York school shines a spotlight on translation

Glendon celebrated International Translation Day Sept. 28 by bringing together professional translators and interpreters, York translation professors and students for an evening of presentations and a chance to network.

Co-hosted by Glendon’s School of Translation and the Association of Translators and Interpreters of Ontario (ATIO), the annual event this year focused on the theme Many Languages, One Profession. As the International Federation of Translators notes: “From Abenaki to Zulu, there are some 6,800 languages in the world. The translation profession is almost as old as the most ancient languages: as soon as there was interaction beyond one’s immediate community, there was a need for an interpreter. In today’s global village, how would the world manage without the services of these language professionals?”

A highlight of the evening was the annual distribution of awards of excellence by ATIO to outstanding Glendon students in translation.

Right: Prof. Rosalind Gill (left); School of Translation director Marie-Christine Aubin (centre) and ATIO VP Nancy McInnis (right) announce award winners

Diane Gagné, currently enrolled in Glendon’s MA Program in Translation, won an award for highest average in her final year. Fourth-year translation student Veronica Cappella, pursuing a specialized BA as well as a Spanish-English Translation Certificate, received an ATIO scholarship for overall academic excellence. Virginie Langlois, in her third year of translation studies, received a scholarship from the national Réseau des traducteurs et des traductrices en éducation (Network of Translators in Education) for the highest average in second year.

“Events like International Translation Day are very valuable networking opportunities for translators in Toronto,” said Gagné. “This is both an academic and a work-related event, where participants can speak with professors and other translation alumni. When searching for a university known for its excellent translation program, the obvious choice is Glendon.”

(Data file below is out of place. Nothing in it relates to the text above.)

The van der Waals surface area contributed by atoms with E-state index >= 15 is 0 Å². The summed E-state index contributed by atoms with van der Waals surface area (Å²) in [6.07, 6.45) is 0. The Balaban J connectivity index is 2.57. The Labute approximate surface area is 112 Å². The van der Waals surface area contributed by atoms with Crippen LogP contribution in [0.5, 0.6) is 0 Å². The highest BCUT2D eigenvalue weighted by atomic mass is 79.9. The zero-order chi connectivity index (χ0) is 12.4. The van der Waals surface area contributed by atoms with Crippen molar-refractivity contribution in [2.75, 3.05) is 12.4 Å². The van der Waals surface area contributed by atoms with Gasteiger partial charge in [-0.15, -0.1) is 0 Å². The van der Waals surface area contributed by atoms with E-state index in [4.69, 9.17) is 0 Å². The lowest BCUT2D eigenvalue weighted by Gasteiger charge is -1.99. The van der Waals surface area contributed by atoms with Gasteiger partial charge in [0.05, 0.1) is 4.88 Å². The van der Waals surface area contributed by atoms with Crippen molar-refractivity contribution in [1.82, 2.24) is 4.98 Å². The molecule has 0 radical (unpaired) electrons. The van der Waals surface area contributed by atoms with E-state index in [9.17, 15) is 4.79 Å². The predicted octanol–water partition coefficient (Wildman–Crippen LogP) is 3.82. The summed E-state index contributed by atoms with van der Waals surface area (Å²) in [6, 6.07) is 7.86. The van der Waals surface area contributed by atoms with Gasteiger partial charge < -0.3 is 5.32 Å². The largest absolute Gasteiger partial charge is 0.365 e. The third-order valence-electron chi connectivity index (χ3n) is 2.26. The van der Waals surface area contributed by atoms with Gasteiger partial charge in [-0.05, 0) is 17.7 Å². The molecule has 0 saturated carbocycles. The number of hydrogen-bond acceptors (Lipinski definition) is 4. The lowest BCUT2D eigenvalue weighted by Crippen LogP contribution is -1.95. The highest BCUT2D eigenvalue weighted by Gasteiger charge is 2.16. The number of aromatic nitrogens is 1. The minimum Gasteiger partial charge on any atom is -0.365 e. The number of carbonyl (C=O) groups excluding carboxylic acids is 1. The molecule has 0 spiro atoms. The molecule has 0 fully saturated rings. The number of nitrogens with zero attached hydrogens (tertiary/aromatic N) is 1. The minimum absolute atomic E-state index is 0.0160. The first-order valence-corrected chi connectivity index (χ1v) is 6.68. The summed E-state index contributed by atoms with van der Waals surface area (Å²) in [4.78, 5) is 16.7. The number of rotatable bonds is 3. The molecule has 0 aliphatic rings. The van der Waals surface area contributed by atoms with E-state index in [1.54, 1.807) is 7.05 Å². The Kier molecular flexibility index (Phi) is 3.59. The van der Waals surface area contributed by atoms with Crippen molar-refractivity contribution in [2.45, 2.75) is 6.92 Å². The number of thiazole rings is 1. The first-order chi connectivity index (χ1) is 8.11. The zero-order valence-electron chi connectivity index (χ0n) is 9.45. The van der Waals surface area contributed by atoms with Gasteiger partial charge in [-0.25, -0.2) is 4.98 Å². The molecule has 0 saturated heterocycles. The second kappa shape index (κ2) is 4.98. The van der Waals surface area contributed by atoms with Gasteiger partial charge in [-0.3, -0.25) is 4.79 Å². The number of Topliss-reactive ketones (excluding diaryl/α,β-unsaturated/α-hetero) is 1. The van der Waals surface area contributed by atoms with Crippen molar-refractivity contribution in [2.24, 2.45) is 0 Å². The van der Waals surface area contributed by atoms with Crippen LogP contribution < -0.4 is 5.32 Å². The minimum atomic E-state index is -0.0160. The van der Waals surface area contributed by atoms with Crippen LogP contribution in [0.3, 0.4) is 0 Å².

Keynote speakers of the evening were Ian Martin, Glendon English professor and coordinator of the Glendon Certificate Program in the Discipline of Teaching English as an International Language (D-TEIL), and ATIO vice-president Nancy McInnis, who has co-hosted International Translation Day celebrations at Glendon since 2002.

In his talk on respecting linguistic diversity, Martin pointed to a clear link between the preservation of different world views and diverse languages. He highlighted language issues in Nunavut, where he has been actively involved in an attempt to develop bilingual (English-Inuktitut) education and community development. “As languages are homogenized, there is loss of linguistic as well as ideological diversity,” said Martin. He noted an interesting parallel between the loss of linguistic diversity and biological diversity. “The idea that Canada’s linguistic identity is contained in the English-French linguistic duality represents a great advance over the concept of unity. But it is a limited vision, one which is little more than a precursor of respect for diversity,” said Martin.

He pointed to the activities of Terralingua, a non-profit, international organization dedicated to promoting diversity in nature and culture, as an outstanding example of work in the field of language preservation. Martin also emphasized the importance of learning languages in social as well as academic environments. “An excellent example is the French-English reality at Glendon, where language learning is a lived experience,” he said. “I feel very fortunate to be able to interact in a linguistic duality every day at Glendon.”

McInnis offered practical advice for both aspiring and seasoned translators. Based on her experience as a freelance translator, McInnis proposed five points as vital for success in a translation career: obtaining a degree to establish credibility; acquiring appropriate training and experience; remembering cultural context when translating; getting involved and networking in appropriate organizations, such as ATIO; and building trust with clients by being reliable and realistic about accepting work.

“Events such as this one are very important,” added McInnis, “because students are exposed to the working world and find out about career options and opportunities. Once they have graduated, freelancers often work in isolation and benefit greatly from a chance to meet and discuss with other professionals in their field.”

Left: Glendon administrative secretary Aileen Rakocevic makes all the food for this annual event

The next event hosted by the Glendon School of Translation will be Alumni Night during the winter term. For more details about this event, visit the school’s Web site.

This article was submitted to YFile by Marika Kemeny and Marie Maher of the Glendon Recruitment & Marketing Department.